Controversial Gun Rights Activist Returns To Ghost Gun Project After Sex-Crime Plea Deal

Announces new, faster Ghost Gun mill

This photo taken May 10, 2013 shows Cody Wilson holding what he calls a Liberator pistol
This photo taken May 10, 2013 shows Cody Wilson holding what he calls a Liberator pistol / AP
October 23, 2019

Gun-rights activist Cody Wilson told the Washington Free Beacon he will be returning to Defense Distributed, a company that manufactures machines that make gun parts, after striking a plea deal in his sex-crime case

Wilson said he was invited back by Paloma Heindorff, who took over the company after Wilson was arrested in 2018 for paying an underage girl for sex. He also said that the company would be launching a new Ghost Gunner milling machine designed to help manufacture firearm parts on a DIY and small-business scale.

Wilson's return will put him back at the center of the legal battle over homemade firearms -- and just how far Second Amendment protections extend. He has for years now been at the center of several lawsuits seeking to curtail the distribution of firearms blueprints online.

His new brainchild will produce finished gun parts for popular firearms like the AR-15 and 1911 using basic templates and raw materials but will work faster than previous models -- and manufacture steel AK-47 parts as well.

"It's got twice the build volume," Wilson told the Free Beacon in an interview. "It supports the AK-47 now. It has a variable frequency drive ... It's a totally different animal."

Preorders for the Ghost Gunner 3 began on Wednesday.

Wilson described it as the ideal iteration of the mini-CNC machine. "It took us five years to figure it all out," he said. "But, you know, if we had like an unlimited time and budget to design this machine, this is what this would look like. Only like six parts, I think, are carried over from the previous generation. It's completely rebuilt."

The company hopes to begin shipping the new machines by January.

Wilson and Defense Distributed have been at the center of a series of federal lawsuits since Wilson's invention of a firearm design made mostly of 3D-printed material, as well as his subsequent publishing of that and other firearm designs on the internet. He has been a leader in the battle to maintain the right to share gun designs over the Internet.

Amid this legal controversy, Wilson was accused of paying $500 to a girl under the age of 17 for sex through a website in August 2018.

In September 2019, the judge in Wilson's case accepted a plea deal which reduced the charge to injury to a child. Under the plea deal, first published by Ars Technica, Wilson was sentenced to no prison time but must register as a sex offender, attend sex offender therapy, pay a $1,200 fine, and refrain from contacting the victim, among other conditions.

The victim's mother had harsh words for Wilson at the hearing where the plea deal was accepted.

"Our daily life was shattered, but she never wavered from the truth," she said in a statement read in court. "Once she knew who you are and what you did, she never wavered. She remembers the gun you put in her hands and the feeling of your skin. But you ran, despite the publicity you have always been seeking from your fans and followers, you ran. You hid in a foreign airport and only came back because you were made to. She stood up in a public forum despite talk of conspiracies and setups."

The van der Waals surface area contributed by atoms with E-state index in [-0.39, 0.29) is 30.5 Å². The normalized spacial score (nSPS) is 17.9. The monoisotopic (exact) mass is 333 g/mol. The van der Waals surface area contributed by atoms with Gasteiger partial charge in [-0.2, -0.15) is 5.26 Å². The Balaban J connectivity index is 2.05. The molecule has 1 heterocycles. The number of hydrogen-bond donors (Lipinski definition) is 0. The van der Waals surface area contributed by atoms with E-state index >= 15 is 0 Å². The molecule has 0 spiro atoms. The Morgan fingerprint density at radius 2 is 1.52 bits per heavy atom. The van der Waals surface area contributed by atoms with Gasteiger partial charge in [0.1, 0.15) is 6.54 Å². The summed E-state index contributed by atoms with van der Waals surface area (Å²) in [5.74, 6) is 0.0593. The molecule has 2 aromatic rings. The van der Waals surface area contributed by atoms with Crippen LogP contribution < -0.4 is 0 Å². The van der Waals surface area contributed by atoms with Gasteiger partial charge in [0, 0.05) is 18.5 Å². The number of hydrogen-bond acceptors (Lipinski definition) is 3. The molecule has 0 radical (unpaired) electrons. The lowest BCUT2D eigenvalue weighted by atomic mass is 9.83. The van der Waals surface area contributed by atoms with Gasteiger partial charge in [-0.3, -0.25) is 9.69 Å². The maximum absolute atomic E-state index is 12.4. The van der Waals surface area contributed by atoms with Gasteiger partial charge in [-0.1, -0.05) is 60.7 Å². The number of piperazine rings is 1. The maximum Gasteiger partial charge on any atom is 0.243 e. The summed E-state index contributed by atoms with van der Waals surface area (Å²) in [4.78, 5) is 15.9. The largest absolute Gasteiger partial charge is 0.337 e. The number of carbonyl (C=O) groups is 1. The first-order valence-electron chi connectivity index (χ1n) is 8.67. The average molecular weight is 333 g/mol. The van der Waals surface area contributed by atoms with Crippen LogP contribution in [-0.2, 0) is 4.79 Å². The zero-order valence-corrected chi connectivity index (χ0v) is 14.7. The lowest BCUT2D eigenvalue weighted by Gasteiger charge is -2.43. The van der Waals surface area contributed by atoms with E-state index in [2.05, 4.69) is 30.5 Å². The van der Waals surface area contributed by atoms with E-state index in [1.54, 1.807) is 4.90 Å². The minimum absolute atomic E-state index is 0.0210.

Asked to respond to the statement, Wilson told the Free Beacon, "If it had been so severe, I would have been prosecuted."

Wilson and his legal defense have said he did not know the girl's age when he paid her for sex.

"Obviously I regret it happening," Wilson said. "It was a massive distraction. But, in order to feel guilty, you have to have a criminal mind. You have to know you were committing a crime."

Wilson insisted that despite laws that prohibit felons and others from owning firearms and previous reports to the contrary, he would still be able to possess them.

"I'm definitely not a prohibited person," he said. "I haven't taken a conviction. There's no felony record. Travis County doesn't treat me as having lost my voting or my firearms rights."

"Even if I wasn't allowed to own firearms, I could still run this company," he added. "This company deals with software and components that aren't firearms."

Critics have long decried the Ghost Gunner, 3D printing of gun parts, and home-built firearms as ways for criminals to circumvent gun laws, though possessing firearms remains illegal for people prohibited from owning firearms regardless of whether the guns were home-built.

Asked why he felt he was the right person to lead Defense Distributed through its legal battles after pleading guilty to the crime, Wilson said a moral case wasn't necessary for him to participate in the cause he has long embraced, adding that he may take a less public role going forward.

"It just has been my cause," Wilson said. "I don't know how public I need to be anymore. If it hampers the cause like I thought it would last year, I'd definitely depart. But I've been invited to return and, if our people still want me to be there, I'm definitely going to be there."

Wilson said Heindorff would remain in a leadership role, and he would not have as absolute a leadership role as he did before leaving the company. He also said the company would use the money it makes from the new Ghost Gunner to pursue its political and legal objectives, including the ongoing suits against it.

He said the company's new machine comes at a key moment since Democratic presidential candidate Beto O'Rourke has promised to send police to confiscate firearms.

"Beto is all about how we're going to take your AR and AK," Wilson said. "Well, this is a machine that does both."